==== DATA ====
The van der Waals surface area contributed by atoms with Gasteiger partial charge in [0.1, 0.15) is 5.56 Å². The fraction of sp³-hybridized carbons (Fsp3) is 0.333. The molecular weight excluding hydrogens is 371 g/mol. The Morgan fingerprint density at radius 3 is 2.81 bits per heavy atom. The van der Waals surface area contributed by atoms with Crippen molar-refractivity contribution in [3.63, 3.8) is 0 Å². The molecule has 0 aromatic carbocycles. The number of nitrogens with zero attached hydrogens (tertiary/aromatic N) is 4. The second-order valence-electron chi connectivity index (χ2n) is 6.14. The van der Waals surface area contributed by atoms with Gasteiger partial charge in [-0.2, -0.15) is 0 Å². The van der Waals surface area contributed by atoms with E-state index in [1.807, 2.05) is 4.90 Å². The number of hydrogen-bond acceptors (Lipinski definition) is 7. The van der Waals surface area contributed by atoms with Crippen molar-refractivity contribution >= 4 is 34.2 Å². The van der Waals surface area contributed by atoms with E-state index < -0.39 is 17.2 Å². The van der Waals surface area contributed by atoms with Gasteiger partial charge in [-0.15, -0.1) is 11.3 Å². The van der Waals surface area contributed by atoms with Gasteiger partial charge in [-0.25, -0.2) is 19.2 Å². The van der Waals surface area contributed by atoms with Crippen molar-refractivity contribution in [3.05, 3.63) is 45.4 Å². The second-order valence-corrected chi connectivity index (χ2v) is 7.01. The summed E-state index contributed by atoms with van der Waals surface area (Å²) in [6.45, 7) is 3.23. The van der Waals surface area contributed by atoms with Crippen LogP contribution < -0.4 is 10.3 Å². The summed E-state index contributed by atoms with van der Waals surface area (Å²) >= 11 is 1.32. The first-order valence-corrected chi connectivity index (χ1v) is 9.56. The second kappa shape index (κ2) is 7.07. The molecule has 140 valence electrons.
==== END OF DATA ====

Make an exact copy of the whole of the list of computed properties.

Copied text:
The van der Waals surface area contributed by atoms with Gasteiger partial charge in [0.1, 0.15) is 5.56 Å². The fraction of sp³-hybridized carbons (Fsp3) is 0.333. The molecular weight excluding hydrogens is 371 g/mol. The Morgan fingerprint density at radius 3 is 2.81 bits per heavy atom. The van der Waals surface area contributed by atoms with Crippen molar-refractivity contribution in [3.63, 3.8) is 0 Å². The molecule has 0 aromatic carbocycles. The number of nitrogens with zero attached hydrogens (tertiary/aromatic N) is 4. The second-order valence-electron chi connectivity index (χ2n) is 6.14. The van der Waals surface area contributed by atoms with Gasteiger partial charge in [-0.2, -0.15) is 0 Å². The van der Waals surface area contributed by atoms with E-state index in [1.807, 2.05) is 4.90 Å². The number of hydrogen-bond acceptors (Lipinski definition) is 7. The van der Waals surface area contributed by atoms with Crippen molar-refractivity contribution >= 4 is 34.2 Å². The van der Waals surface area contributed by atoms with E-state index < -0.39 is 17.2 Å². The van der Waals surface area contributed by atoms with Gasteiger partial charge in [-0.15, -0.1) is 11.3 Å². The van der Waals surface area contributed by atoms with Gasteiger partial charge in [-0.25, -0.2) is 19.2 Å². The van der Waals surface area contributed by atoms with Crippen molar-refractivity contribution in [3.05, 3.63) is 45.4 Å². The second-order valence-corrected chi connectivity index (χ2v) is 7.01. The summed E-state index contributed by atoms with van der Waals surface area (Å²) in [6.45, 7) is 3.23. The van der Waals surface area contributed by atoms with Crippen LogP contribution < -0.4 is 10.3 Å². The summed E-state index contributed by atoms with van der Waals surface area (Å²) >= 11 is 1.32. The first-order valence-corrected chi connectivity index (χ1v) is 9.56. The second kappa shape index (κ2) is 7.07. The molecule has 140 valence electrons.